It’s late April and I’ve been sitting in Weinerei Forum, a bar/cafè in the Berlin’s Mitte borough for more than an hour. On my table there’s a notebook,  which I am meticulously filling with all the exhibitions and events I want to attend during the weekend as well as with everything happening in front of me: letters like K, N, P (for parking), symbols and numbers (like 8 and 10 for the bus). A concrete wall with geometric motifs; trees; a piece of sky. Vehicles, bikes, people. Colours: cream for the taxis, grey for cars, black for outfits.
Simultaneousness of actions and micro events; the residents, the wanderers, the constant flow of cosmopolitan trespassers. Every kind of activity: running, looking for something, hesitating, waiting. I’m feeling both detached and immersed in all these manifestation of the Berlin urban life, in the randomness of the city’s moving layers.

I decide that it’s time to start my tour: Veteranenstraße, I turn left onto Brunnenstraße and I then arrive at KOW. Here an immersive seven channel installation by Candice Breitz, who will co-represent South Africa with Mohau Modisakeng in the 57th Venice Biennale – addresses the complex social and cultural processes that shape individuals, interrogating the mechanics of identification and our capacity for solidarity. Love Story presents the dramatic experiences of six individuals, alongside the stars Alec Baldwin and Julianne Moore, who re-performed fragments from these six interviews; as a result of mainstream entertainment the flow of our attention is captured by the performance of the two celebrities, while the narration of the real refugees are relegated to the basement of our social (un)conscious.

Candice Breitz, Still from Love Story, 2016 7-channel installation Julianne Moore, Courtesy of Candice Breitz and KOW, Berlin, Photo: Ladislav Zajac / KOW

Candice Breitz, Still from Love Story, 2016 7-channel installation Julianne Moore, Courtesy of Candice Breitz and KOW, Berlin, Photo: Ladislav Zajac / KOW

I’ve found a similar deconstruction appealing to our collective socio-political consciousness in Fernanda Fragateiro’s DEMO at Arratia Beer. The artist creates a multilayered installation by mapping and taking inventory of the cover photo of the publication Demo (1986), which documents a violent protest against increasing public transit prices organised by the Rote Punkt Aktion in Frankfurt in 1974. The modernist shapes and colours of the works become traces which help us to contextualise and define our relationship to the event; the artist ‘reenacts’ the riot augmenting not only our understanding of this previous historical event, but also our perception of the contemporary ones.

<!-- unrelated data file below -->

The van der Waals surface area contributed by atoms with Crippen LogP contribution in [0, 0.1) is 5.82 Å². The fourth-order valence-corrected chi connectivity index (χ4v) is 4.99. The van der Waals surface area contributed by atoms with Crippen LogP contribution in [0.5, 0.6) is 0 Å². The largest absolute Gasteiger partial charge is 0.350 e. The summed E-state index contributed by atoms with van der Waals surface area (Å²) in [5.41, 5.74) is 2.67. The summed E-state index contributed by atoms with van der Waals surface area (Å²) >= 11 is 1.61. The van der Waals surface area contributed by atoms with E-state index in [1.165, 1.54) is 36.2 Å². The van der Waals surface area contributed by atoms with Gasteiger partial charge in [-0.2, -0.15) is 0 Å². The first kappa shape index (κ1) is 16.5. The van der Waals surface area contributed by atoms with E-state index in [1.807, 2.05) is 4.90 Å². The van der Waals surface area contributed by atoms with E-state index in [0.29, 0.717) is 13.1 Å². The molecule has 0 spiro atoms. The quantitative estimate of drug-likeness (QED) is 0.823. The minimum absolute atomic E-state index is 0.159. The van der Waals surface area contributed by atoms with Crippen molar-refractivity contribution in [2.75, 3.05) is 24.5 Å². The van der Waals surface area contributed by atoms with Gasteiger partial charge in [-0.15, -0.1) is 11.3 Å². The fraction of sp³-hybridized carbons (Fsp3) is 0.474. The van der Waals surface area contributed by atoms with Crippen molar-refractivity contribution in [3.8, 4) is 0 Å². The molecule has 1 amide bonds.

Staying in Schönenberg, at Esther Schipper’s new space, Anri Sala’s Take Over presents an immersive film installation, whose choreography of light and sound make tangible the space as well as bringing historical and political considerations. In the building next to Esther Schipper, PLAN B showcases Iulia Nistor new series of paintings – works that collapse into pure abstraction and confront us with multiple narratives and readings, with the same uncertainty and disorientation of the wanderer.

Anri Sala "Take Over", 2017 - Foto: Andrea Rossetti Courtesy: the artist and Esther Schipper, Berlin

Anri Sala “Take Over”, 2017 – Foto: Andrea Rossetti Courtesy: the artist and Esther Schipper, Berlin

In the same backyard behind Potsdamer Straße, Guido W. Baudach shows a selection of Jürgen Klauke’s photographic works from 1972 to 2017: seeking freedom from predeterminate formulae and gender limitations, he reveals a sense of discovery of his own identity through otherness.

The same irreverence and sideways humour intersperse Double Standards at Chertlüdde, new participant of this edition of the Gallery Weekend. Here the London-born artist Kasia Fudakowski allows us to visit only one of the exhibition spaces, outlawing the possibility to see both. Her sculptural practice is however present in both galleries – delicate sexual organs carved out of wood reflect her idea of ‘liberal baiting’, subverting divisive issues such as gender and political affiliation within the theoretically declared art world.

Berlin is a a city deeply permeated by contemporary art, where a sort of underground energy and experimental approach prevail; in a moment when reflecting on the relationship with the ‘others’ seems to be a main point, Berlin, is able to step towards community, through participation and political issues. A new perception is provided, as well as new methods for decoding our age.
Drawing a sort of circle on the map, I head back east.
A couple waiting for a taxi, a young crowd singing in the street, a woman with a coat. Under a tranquil black sky, the city spreads out again.

gallery-weekend-berlin.de

Kasia Fudakowski, Installation view “Bacon (I)” and “Bacon (III)” -  Courtesy  Chertlüedde, Berlin

Kasia Fudakowski, Installation view “Bacon (I)” and “Bacon (III)” – Courtesy Chertlüedde, Berlin